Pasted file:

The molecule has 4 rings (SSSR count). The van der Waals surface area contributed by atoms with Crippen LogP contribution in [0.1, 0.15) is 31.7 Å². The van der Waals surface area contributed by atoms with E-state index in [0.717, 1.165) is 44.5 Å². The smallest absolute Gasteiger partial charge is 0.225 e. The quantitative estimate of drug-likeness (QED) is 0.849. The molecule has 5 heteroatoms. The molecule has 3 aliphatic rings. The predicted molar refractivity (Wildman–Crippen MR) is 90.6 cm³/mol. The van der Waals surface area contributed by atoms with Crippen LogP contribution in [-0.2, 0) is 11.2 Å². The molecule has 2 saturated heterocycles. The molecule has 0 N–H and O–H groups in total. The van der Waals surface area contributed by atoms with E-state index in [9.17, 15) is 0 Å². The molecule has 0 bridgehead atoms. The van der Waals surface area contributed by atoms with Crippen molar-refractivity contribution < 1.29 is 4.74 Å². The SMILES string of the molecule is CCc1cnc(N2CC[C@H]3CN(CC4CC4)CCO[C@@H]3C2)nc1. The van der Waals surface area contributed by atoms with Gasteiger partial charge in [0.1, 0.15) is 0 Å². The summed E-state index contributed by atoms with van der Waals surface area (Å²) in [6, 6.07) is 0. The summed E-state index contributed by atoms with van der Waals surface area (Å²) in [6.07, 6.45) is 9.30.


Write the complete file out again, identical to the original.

The molecule has 4 rings (SSSR count). The van der Waals surface area contributed by atoms with Crippen LogP contribution in [0.1, 0.15) is 31.7 Å². The van der Waals surface area contributed by atoms with E-state index in [0.717, 1.165) is 44.5 Å². The smallest absolute Gasteiger partial charge is 0.225 e. The quantitative estimate of drug-likeness (QED) is 0.849. The molecule has 5 heteroatoms. The molecule has 3 aliphatic rings. The predicted molar refractivity (Wildman–Crippen MR) is 90.6 cm³/mol. The van der Waals surface area contributed by atoms with Crippen LogP contribution in [-0.2, 0) is 11.2 Å². The molecule has 2 saturated heterocycles. The molecule has 0 N–H and O–H groups in total. The van der Waals surface area contributed by atoms with E-state index in [9.17, 15) is 0 Å². The molecule has 0 bridgehead atoms. The van der Waals surface area contributed by atoms with Crippen molar-refractivity contribution < 1.29 is 4.74 Å². The SMILES string of the molecule is CCc1cnc(N2CC[C@H]3CN(CC4CC4)CCO[C@@H]3C2)nc1. The van der Waals surface area contributed by atoms with Gasteiger partial charge in [0.1, 0.15) is 0 Å². The summed E-state index contributed by atoms with van der Waals surface area (Å²) in [6, 6.07) is 0. The summed E-state index contributed by atoms with van der Waals surface area (Å²) in [6.07, 6.45) is 9.30.